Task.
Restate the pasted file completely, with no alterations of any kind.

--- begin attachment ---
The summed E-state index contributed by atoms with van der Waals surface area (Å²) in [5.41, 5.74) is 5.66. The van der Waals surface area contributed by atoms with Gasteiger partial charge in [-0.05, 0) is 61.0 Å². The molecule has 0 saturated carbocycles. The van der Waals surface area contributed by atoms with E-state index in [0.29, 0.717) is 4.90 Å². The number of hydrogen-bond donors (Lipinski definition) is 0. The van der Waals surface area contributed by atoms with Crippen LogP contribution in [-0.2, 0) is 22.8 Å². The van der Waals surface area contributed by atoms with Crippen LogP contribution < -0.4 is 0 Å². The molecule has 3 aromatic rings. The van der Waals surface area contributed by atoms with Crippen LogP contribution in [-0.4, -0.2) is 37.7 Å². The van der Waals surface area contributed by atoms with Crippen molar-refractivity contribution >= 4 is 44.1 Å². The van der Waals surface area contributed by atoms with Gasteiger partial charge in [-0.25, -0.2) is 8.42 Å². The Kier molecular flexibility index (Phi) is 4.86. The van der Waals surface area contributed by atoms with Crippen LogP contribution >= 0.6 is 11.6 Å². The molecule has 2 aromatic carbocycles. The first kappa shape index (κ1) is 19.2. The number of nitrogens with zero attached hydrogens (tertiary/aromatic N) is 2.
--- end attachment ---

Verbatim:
The summed E-state index contributed by atoms with van der Waals surface area (Å²) in [5.41, 5.74) is 5.66. The van der Waals surface area contributed by atoms with Gasteiger partial charge in [-0.05, 0) is 61.0 Å². The molecule has 0 saturated carbocycles. The van der Waals surface area contributed by atoms with E-state index in [0.29, 0.717) is 4.90 Å². The number of hydrogen-bond donors (Lipinski definition) is 0. The van der Waals surface area contributed by atoms with Crippen LogP contribution in [-0.2, 0) is 22.8 Å². The van der Waals surface area contributed by atoms with Crippen LogP contribution < -0.4 is 0 Å². The molecule has 3 aromatic rings. The van der Waals surface area contributed by atoms with Crippen LogP contribution in [-0.4, -0.2) is 37.7 Å². The van der Waals surface area contributed by atoms with Crippen molar-refractivity contribution >= 4 is 44.1 Å². The van der Waals surface area contributed by atoms with Gasteiger partial charge in [-0.25, -0.2) is 8.42 Å². The Kier molecular flexibility index (Phi) is 4.86. The van der Waals surface area contributed by atoms with Crippen LogP contribution >= 0.6 is 11.6 Å². The molecule has 2 aromatic carbocycles. The first kappa shape index (κ1) is 19.2. The number of nitrogens with zero attached hydrogens (tertiary/aromatic N) is 2.